SEPTA passengers won't have to worry about fare hikes or service reductions in 2012, but a projected $38 million deficit for 2013 could result in significant changes next year.
According to SEPTA's financial projections for 2014 through 2018, the agency will face a $38 million budget shortfall in the year starting July 1, 2013. That's after factoring in a planned fare increase that mirrors inflation, similar to the one in 2010. The shortfall is largely the result of the depletion of SEPTA's service stabilization fund and higher costs for wages and benefits.
Officials, however, said it is too early to say whether service cuts or a steeper fare hike will be needed.
"We're a year away from having to start working on that budget," said Chief Financial Officer Richard Burnfield. "We're hoping that something happens in Harrisburg also. There's a lot of that can happen between now and next year when we have to roll out an operating budget."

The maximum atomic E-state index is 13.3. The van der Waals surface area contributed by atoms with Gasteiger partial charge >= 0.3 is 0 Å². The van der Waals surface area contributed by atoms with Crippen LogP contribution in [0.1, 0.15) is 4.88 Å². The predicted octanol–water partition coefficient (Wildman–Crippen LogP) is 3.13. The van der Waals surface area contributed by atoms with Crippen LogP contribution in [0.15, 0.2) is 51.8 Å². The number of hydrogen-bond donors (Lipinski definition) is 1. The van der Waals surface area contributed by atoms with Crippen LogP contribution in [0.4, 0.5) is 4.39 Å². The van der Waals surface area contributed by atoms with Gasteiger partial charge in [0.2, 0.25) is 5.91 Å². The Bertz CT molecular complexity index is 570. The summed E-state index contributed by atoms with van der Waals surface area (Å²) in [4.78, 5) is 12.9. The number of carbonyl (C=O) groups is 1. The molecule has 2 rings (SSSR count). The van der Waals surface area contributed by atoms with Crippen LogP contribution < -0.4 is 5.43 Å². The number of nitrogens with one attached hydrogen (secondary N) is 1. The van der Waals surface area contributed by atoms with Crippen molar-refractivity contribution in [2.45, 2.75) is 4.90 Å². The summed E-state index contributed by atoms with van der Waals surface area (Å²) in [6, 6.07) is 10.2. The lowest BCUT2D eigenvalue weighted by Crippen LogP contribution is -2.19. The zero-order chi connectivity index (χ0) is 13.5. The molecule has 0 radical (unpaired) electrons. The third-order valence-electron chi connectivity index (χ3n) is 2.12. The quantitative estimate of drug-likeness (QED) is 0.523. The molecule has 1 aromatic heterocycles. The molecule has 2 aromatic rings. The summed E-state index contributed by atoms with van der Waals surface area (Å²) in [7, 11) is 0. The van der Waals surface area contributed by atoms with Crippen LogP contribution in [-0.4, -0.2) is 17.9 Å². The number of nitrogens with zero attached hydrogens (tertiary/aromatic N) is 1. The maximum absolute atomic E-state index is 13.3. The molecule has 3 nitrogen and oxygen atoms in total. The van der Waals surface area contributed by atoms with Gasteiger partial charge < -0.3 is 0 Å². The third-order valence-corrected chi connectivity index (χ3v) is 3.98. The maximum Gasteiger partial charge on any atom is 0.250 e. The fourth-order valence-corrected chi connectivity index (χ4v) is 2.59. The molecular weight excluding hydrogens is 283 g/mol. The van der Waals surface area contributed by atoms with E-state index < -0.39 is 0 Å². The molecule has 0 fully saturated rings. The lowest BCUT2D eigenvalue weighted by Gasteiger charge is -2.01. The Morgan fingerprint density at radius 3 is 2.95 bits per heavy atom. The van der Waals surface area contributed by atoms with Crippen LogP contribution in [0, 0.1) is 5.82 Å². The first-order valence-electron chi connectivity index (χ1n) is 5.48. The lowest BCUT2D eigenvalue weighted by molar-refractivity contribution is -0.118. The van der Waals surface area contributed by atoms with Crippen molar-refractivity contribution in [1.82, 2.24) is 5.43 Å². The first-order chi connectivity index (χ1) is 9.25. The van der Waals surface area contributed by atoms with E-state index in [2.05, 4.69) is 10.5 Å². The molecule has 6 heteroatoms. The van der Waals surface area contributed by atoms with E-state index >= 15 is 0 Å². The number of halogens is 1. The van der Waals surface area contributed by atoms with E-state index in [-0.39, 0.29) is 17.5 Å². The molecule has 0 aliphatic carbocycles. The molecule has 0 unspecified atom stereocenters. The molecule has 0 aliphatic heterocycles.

SEPTA's eye on Harrisburg has to do with the possibility of additional funding for the commonwealth's roads, bridges and public transit. Gov. Tom Corbett has yet to act on recommendations from his Transportation Funding Advisory Commission, which delivered a plan last August to generate $2.5 billion annually for infrastructure and mass transit.
Another issue that could pose problems for SEPTA is that it is still negotiating with four labor unions. While the projections include assumptions for higher wages and benefits, anything outside those assumptions would add further cost.